With the presidential elections fast approaching, and amid countless debates and ever-growing public participation in American politics, many noteworthy issues have risen to the forefront of the conversation. Among these topics lies the case for and against reparations for those affected by the enslavement of African Americans.
The question of slave reparations has arisen in various political state-level and national debates across the country, manifesting itself in a wide variety of proposals—the most popular among them being monetary compensation for those historically affected by racism against the enslaved.
In June of 2014, The Atlantic published a ground-breaking article written by American author and journalist Ta-Nehisi Coates. In this article, Coates traces the effects of slavery, Jim Crow laws, and segregation . He highlights the numerous inequalities that have arisen in the socioeconomic statuses of African-American and white families, claiming that “Black families, regardless of income, are significantly less wealthy than white families.”
Upon the publication of Coates’ groundbreaking article, the issue of reparations has sparked debate in households, college campuses, and—perhaps most audibly—on the political stage. Democratic candidates for president such as Senators Elizabeth Warren and Cory Booker, as well as House Speaker Nancy Pelosi have endorsed the idea, agreeing that compensation for the tangible historical repercussions of slavery deserve serious consideration.
Coleman Hughes, another influential political commentator, however, somewhat doubts the ability of America to come to terms with the racism both in today’s society and that of the past. In his article, published in the right-leaning Australian magazine Quilette, he criticizes the American public for ignoring the ways slavery continues to haunt us, claiming America is not likely to budge on the prejudices that have become fundamental to the American experience.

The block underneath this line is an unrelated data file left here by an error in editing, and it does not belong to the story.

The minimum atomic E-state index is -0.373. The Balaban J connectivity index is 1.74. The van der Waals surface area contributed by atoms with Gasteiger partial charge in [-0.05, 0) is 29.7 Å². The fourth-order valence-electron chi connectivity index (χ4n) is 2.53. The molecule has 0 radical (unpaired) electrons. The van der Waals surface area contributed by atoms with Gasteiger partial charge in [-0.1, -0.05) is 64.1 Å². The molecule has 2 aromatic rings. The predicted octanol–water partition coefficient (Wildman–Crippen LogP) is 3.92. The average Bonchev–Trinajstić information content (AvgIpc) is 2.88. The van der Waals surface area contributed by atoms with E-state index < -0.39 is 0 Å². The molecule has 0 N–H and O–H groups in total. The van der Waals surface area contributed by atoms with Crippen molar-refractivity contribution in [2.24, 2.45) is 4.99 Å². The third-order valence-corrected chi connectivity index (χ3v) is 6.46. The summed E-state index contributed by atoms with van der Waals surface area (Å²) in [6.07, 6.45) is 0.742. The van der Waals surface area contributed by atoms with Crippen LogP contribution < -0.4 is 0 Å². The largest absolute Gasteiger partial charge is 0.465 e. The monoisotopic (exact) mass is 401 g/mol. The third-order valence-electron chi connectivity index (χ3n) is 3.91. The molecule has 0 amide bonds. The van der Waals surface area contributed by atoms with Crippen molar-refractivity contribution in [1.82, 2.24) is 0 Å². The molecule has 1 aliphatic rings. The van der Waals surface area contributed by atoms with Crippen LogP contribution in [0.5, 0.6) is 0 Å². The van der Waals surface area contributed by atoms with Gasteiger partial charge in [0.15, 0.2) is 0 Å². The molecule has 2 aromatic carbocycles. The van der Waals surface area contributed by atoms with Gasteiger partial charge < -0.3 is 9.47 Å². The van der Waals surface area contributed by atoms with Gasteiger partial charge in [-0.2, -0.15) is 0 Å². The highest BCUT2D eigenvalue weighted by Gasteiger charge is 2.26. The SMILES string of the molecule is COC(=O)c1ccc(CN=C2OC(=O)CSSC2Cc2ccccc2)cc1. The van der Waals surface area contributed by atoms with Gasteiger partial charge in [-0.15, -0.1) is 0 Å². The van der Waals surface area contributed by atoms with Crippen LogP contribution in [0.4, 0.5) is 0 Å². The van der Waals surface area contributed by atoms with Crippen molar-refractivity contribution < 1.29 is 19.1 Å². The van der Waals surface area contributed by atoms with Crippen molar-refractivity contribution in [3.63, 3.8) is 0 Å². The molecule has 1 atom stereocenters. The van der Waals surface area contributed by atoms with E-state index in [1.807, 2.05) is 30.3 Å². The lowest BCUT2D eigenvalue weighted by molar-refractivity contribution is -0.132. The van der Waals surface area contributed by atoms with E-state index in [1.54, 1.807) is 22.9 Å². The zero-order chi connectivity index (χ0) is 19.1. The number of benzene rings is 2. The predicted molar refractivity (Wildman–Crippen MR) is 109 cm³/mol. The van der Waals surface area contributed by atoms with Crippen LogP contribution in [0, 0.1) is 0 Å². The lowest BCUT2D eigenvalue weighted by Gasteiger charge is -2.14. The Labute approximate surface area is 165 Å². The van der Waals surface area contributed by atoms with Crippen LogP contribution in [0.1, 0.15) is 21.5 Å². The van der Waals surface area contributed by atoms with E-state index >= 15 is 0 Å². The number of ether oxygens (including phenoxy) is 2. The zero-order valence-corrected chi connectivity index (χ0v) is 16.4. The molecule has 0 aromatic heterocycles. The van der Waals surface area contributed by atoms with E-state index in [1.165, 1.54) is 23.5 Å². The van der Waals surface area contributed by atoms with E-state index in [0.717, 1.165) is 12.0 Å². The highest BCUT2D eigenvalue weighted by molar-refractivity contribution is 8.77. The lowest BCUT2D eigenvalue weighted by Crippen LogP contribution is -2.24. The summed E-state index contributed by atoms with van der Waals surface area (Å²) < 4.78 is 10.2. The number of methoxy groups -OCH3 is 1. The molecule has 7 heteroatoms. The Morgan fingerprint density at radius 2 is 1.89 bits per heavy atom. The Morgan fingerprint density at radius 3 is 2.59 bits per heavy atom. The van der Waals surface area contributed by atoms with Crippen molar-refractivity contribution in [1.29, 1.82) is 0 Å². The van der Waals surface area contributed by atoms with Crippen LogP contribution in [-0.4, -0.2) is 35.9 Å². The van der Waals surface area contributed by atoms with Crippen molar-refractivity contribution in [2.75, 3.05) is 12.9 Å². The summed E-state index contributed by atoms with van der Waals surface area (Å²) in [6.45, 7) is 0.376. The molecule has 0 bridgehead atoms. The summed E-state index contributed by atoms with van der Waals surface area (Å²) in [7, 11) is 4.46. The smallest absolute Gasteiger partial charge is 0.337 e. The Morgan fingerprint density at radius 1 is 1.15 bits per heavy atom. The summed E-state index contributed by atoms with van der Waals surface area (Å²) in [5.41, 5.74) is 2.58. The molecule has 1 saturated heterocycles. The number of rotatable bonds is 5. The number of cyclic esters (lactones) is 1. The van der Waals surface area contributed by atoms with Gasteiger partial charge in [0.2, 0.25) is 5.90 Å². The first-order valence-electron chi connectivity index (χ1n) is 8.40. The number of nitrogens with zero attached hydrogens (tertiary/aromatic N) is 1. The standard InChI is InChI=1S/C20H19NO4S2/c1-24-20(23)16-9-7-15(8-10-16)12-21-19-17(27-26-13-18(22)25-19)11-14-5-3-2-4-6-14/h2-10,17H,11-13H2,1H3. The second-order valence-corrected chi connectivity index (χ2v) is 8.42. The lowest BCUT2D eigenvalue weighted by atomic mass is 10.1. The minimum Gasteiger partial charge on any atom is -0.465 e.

Hughes, however, does make a compelling point: those who may be against reparations often still support policies that aid the poor. Therefore, the debate should be examined not through the question, “should America help black people or not,” but rather through “should we help based on genealogy or socioeconomic status?”
In many cases, a policy based on socioeconomics would, in the long term, prove more efficient and effective. Ancestral connections are arguably a far less reliable system of determining who is eligible for reparations. This alternative approach would also prevent giving money to those who are not really experiencing the effects of past slavery, such as celebrities like Oprah Winfrey or Lebron James, leaving more money for people in need as well as other historically marginalized groups like Native Americans.
While many do not think of a program based on wealth as “real reparations,” the intention behind the financial aid that monetary compensation will offer would make for more of a positive impact on America than a reparations system based on genealogy. Nonetheless, perhaps one of the most poignant messages presented in Coates’ article is the idea that by merely increasing awareness about reparations, activists have catalyzed meaningful conversation that is a vital first step towards a definite solution.
The fact that people have experienced and continue to experience the effects of systemic racism against black people in America stands irrefutable. The true question lies in how America will address and atone for the atrocities committed against black slaves instead of ignoring this painful—yet significant—part of our history.